Treñas’ apology and itch for revenge 

By Alex P. Vidal 

“Criticism may not be agreeable, but it is necessary. It fulfills the same function as pain in the human body. It calls attention to an unhealthy state of things.” —Winston Churchill

THE fact that he immediately apologized hours after running berserk in a Monday (May 20) morning press conference, Mayor Geronimo “Jerry” Treñas deserves credit for his effort to contain the conflagration that had threatened to altogether erase the good impression we have with the mercurial Iloilo City leader.

But we still hold him accountable for the ton of bricks he unloaded against the working press after he was unable to resist the impulse to strike back at his perceived tormentors.

After being pissed off by reports the blowing away of the Iloilo City Public Market’s art deco façade might be—or is being— investigated by the United Nations Educational, Scientific and Cultural Organization (UNESCO), National Commission for Culture and the Arts (NCAA), and National Historical Commission of the Philippines (NHCP), Treñas missed the trademark of the best leaders who do something better and deeper under the same circumstance rather than capitulate.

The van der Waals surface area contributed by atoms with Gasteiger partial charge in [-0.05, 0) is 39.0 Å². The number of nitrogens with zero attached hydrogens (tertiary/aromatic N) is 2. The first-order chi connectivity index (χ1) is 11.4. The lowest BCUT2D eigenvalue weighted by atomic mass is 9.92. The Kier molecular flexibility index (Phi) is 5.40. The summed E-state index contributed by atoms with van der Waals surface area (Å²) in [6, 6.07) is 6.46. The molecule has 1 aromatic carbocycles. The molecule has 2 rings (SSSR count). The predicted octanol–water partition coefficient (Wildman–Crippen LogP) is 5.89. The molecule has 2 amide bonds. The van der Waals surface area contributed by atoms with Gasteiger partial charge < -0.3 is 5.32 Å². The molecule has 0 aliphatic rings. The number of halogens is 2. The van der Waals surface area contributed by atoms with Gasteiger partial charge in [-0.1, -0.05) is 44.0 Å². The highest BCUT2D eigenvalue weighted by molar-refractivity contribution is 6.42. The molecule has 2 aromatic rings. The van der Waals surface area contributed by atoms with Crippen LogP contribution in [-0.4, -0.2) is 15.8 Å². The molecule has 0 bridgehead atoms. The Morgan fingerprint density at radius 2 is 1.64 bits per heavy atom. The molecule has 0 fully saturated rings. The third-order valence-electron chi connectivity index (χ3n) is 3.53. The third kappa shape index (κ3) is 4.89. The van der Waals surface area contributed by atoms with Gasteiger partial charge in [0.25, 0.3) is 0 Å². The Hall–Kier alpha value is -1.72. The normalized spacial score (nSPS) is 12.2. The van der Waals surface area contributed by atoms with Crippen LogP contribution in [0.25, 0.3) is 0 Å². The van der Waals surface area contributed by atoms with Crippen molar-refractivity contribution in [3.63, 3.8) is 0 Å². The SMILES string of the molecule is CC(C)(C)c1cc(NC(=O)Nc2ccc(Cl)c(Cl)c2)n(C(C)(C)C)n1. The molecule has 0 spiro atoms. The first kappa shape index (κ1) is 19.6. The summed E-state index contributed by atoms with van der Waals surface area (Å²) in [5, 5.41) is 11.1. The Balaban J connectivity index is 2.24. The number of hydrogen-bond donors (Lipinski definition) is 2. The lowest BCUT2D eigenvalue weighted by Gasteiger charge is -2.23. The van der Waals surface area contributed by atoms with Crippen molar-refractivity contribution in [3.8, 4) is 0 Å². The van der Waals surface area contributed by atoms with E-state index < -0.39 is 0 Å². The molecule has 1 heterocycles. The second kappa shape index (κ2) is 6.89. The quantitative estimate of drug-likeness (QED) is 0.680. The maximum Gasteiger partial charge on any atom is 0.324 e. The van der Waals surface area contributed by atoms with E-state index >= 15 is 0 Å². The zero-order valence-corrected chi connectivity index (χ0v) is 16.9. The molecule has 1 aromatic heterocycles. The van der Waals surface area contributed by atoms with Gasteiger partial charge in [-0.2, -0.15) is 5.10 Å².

These quality leaders smile after being lashed out in the press, looking at tense situations as if they were observers who are removed in time.

These good leaders see primarily their interests and those of their critics, and because it doesn’t feel personal, they react as calmly as actors on a stage.

What isn’t personal shouldn’t hurt any politician. Hostility whipped up by the press toward any public servant isn’t act of destruction; it’s construction or part of nation building.


The city mayor probably viewed criticism from the press as “attack” against his person, thus he inflated with anger.

In the Iloilo City Public Market tumult where he felt he was a victim of unjustified media nitpicking, Treñas’ immediate impulse was to strike back, quickly, with a cutting colloquy delivered right where it would hurt the “attackers” most: press conference.